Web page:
Wednesday, January 24, 2007

Floor Statement on President's Decision to Increase Troops in Iraq | U.S. Senator Barack Obama

Floor Statement on President's Decision to Increase Troops in Iraq U.S. Senator Barack Obama:

"The fact is that we have tried this road before. In the end, no amount of American forces can solve the political differences that lie at the heart of somebody else's civil war. As the President's own military commanders have said, escalation only prevents the Iraqis from taking more responsibility for their own future. It is even eroding our efforts in the wider war on terror as some of the extra soldiers will come directly from Afghanistan, where the Taliban has become resurgent.

The President has offered no evidence that more U.S. troops will be able to pressure Shias, Sunnis, and Kurds toward the necessary political settlement, and he has attached no consequences to his plan should the Iraqis fail to make progress. In fact, just last week, when I repeatedly asked Secretary Rice what would happen if the Iraqi Government failed to meet the benchmarks the President has called for and says are an integral part of their rationale for escalation, she couldn't give me an answer. When I asked her if there were any circumstances whatsoever in which we would tell the Iraqis that their failure to make progress means the end of our military commitment, she could not give me an answer. This is simply not good enough. When you ask how many more months and how many more dollars and how many more lives it will take to end the policy that everyone now knows has not succeeded, ``I don't know'' isn't good enough.

Over the past 4 years, we have given this administration every chance to get this right, and they have disappointed us many times. But ultimately it is our brave men and women in uniform and their families who bear the greatest burden for these mistakes. They have performed in an exemplary fashion. At no stage have they faltered in the mission that has been presented to them.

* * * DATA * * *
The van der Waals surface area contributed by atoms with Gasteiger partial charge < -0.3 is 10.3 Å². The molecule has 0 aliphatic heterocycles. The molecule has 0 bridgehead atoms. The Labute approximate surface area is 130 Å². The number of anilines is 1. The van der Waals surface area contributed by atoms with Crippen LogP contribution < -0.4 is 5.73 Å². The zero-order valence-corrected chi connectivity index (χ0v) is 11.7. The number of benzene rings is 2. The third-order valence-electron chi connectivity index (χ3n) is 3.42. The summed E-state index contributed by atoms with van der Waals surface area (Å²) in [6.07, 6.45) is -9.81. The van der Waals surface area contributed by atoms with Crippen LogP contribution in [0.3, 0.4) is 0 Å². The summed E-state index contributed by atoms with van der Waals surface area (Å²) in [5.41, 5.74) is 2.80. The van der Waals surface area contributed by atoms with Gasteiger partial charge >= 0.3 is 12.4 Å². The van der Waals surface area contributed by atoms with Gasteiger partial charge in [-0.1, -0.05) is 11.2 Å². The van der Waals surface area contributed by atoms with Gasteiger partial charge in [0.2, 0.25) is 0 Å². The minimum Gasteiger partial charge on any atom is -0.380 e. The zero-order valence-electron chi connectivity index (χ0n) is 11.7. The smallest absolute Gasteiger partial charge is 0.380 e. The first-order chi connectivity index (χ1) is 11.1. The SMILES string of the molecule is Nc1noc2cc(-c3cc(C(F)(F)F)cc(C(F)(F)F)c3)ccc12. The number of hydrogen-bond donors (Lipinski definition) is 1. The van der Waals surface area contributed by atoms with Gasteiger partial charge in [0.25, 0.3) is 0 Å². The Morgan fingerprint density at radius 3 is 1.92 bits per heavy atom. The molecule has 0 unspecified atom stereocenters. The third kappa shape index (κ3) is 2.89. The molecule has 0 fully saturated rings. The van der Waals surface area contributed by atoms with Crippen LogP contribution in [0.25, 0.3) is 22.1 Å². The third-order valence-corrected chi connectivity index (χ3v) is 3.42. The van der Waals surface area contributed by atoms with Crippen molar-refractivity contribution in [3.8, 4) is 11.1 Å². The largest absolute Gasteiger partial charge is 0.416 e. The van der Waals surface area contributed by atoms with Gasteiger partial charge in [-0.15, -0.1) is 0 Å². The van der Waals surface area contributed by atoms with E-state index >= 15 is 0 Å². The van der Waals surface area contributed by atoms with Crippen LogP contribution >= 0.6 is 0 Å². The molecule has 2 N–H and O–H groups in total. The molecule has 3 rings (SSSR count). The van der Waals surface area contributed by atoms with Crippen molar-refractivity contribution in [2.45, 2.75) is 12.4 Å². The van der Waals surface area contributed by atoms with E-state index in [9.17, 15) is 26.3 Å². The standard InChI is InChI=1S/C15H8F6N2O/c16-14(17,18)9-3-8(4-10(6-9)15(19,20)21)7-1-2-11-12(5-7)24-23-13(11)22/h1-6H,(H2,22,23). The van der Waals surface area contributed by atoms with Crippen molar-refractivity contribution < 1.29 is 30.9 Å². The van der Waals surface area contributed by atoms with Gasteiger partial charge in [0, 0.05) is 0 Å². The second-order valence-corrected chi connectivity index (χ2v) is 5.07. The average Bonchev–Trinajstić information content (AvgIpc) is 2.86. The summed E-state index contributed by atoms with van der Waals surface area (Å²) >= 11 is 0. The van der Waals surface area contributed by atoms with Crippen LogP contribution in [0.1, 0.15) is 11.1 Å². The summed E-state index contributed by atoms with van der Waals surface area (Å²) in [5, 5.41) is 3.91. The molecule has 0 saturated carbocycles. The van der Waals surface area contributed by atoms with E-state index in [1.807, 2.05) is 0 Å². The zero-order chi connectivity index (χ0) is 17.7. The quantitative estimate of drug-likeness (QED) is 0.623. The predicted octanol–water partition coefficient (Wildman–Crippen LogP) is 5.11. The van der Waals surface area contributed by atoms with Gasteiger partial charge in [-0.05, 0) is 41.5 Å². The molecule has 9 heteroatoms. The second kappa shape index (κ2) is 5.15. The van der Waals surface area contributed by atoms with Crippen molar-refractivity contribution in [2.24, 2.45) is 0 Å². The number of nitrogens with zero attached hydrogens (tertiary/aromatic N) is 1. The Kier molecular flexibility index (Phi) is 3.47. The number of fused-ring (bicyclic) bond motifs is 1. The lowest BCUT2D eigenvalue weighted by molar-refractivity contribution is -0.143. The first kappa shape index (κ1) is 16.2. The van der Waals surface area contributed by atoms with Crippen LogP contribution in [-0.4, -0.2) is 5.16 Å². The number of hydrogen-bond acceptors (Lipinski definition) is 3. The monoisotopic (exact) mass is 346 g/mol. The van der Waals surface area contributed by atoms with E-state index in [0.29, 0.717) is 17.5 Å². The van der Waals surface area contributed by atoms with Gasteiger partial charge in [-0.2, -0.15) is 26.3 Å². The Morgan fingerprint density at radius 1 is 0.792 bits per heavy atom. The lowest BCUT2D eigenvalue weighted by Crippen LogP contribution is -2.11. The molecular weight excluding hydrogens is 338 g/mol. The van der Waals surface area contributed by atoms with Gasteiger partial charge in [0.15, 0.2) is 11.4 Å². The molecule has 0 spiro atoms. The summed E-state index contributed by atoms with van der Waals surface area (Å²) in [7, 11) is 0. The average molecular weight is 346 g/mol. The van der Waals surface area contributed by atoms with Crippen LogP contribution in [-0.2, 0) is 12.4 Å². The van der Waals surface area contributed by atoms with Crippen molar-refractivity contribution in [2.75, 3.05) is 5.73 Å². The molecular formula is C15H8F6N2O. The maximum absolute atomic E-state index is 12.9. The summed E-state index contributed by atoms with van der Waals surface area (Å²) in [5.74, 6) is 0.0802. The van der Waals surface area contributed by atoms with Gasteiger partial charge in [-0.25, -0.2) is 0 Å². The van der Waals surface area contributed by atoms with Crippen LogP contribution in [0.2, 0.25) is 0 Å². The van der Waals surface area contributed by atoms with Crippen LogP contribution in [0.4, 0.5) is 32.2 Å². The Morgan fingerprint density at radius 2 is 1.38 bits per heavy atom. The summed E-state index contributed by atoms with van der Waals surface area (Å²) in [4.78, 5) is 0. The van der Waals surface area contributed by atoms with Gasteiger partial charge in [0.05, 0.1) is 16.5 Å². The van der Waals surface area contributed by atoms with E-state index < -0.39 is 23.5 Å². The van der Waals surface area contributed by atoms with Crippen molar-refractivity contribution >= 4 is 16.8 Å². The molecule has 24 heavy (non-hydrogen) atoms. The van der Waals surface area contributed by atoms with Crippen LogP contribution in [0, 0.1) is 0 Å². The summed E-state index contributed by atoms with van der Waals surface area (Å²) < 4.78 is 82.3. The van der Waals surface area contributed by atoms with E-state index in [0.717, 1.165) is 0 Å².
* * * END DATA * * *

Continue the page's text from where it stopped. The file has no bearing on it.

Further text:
Unfortunately, the strategy, the tactics, and the mission itself have been flawed. That is why Congress now has the duty to prevent even more mistakes and bring this war to a responsible end. That is why I plan to introduce legislation which I believe will stop the escalation of this war by placing a cap on the number of soldiers in Iraq. I wish to emphasize that I am not unique in taking this approach. I know Senator Dodd has crafted similar legislation. Senator Clinton, I believe, yesterday indicated she shared similar views. The cap would not affect the money spent on the war or on our troops, but it would write into law that the number of U.S. forces in Iraq should not exceed the number that were there on January 10, 2007, the day the President announced his escalation policy.

This measure would stop the escalation of the war in Iraq, but it is my belief that simply opposing the surge is not good enough. If we truly believe the only solution in Iraq is a political one--and I fervently believe that--if we believe a phased redeployment of U.S. forces in Iraq is the best--perhaps only--leverage we have to force a settlement between the country's warring factions, then we should act on that. That is why the second part of my legislation is a plan for phased redeployment that I called for in a speech in Chicago 2 months ago. It is a responsible plan that protects American troops without causing Iraq to suddenly descend into chaos. The President must announce to the Iraqi people that within 2 to 4 months, under this plan, U.S. policy will include a gradual and substantial reduction in U.S. forces. The President should then work with our military commanders to map out the best plan for such a redeployment and determine precise levels and dates."

con·cept: January 2007